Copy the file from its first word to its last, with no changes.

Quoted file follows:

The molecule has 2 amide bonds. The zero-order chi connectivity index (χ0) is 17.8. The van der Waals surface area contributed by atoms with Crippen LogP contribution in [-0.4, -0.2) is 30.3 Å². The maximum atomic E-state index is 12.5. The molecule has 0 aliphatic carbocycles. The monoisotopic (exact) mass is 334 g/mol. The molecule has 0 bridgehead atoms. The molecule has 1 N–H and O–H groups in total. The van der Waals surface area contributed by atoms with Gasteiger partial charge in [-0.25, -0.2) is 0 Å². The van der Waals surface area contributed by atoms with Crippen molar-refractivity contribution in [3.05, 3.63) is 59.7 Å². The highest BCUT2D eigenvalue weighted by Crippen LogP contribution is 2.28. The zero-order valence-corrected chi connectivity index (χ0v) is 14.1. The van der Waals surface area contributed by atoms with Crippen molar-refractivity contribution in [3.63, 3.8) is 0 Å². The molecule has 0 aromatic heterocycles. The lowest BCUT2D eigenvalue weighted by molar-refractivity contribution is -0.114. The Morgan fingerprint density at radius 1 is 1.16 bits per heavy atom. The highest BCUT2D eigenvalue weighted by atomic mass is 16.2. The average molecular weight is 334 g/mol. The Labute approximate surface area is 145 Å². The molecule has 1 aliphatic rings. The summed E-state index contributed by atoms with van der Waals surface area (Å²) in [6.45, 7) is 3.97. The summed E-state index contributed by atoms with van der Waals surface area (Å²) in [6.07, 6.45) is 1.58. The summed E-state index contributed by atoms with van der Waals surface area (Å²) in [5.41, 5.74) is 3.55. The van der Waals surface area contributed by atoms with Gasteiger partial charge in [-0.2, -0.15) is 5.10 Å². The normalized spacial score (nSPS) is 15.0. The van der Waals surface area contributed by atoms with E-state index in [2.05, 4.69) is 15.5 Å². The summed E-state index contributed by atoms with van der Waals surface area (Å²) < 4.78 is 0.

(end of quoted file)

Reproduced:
The molecule has 2 amide bonds. The zero-order chi connectivity index (χ0) is 17.8. The van der Waals surface area contributed by atoms with Crippen LogP contribution in [-0.4, -0.2) is 30.3 Å². The maximum atomic E-state index is 12.5. The molecule has 0 aliphatic carbocycles. The monoisotopic (exact) mass is 334 g/mol. The molecule has 0 bridgehead atoms. The molecule has 1 N–H and O–H groups in total. The van der Waals surface area contributed by atoms with Gasteiger partial charge in [-0.25, -0.2) is 0 Å². The van der Waals surface area contributed by atoms with Crippen molar-refractivity contribution in [3.05, 3.63) is 59.7 Å². The highest BCUT2D eigenvalue weighted by Crippen LogP contribution is 2.28. The zero-order valence-corrected chi connectivity index (χ0v) is 14.1. The van der Waals surface area contributed by atoms with Crippen molar-refractivity contribution in [3.63, 3.8) is 0 Å². The molecule has 0 aromatic heterocycles. The lowest BCUT2D eigenvalue weighted by molar-refractivity contribution is -0.114. The Morgan fingerprint density at radius 1 is 1.16 bits per heavy atom. The highest BCUT2D eigenvalue weighted by atomic mass is 16.2. The average molecular weight is 334 g/mol. The Labute approximate surface area is 145 Å². The molecule has 1 aliphatic rings. The summed E-state index contributed by atoms with van der Waals surface area (Å²) in [6.45, 7) is 3.97. The summed E-state index contributed by atoms with van der Waals surface area (Å²) in [6.07, 6.45) is 1.58. The summed E-state index contributed by atoms with van der Waals surface area (Å²) in [5.41, 5.74) is 3.55. The van der Waals surface area contributed by atoms with Gasteiger partial charge in [-0.2, -0.15) is 5.10 Å². The normalized spacial score (nSPS) is 15.0. The van der Waals surface area contributed by atoms with E-state index in [2.05, 4.69) is 15.5 Å². The summed E-state index contributed by atoms with van der Waals surface area (Å²) < 4.78 is 0.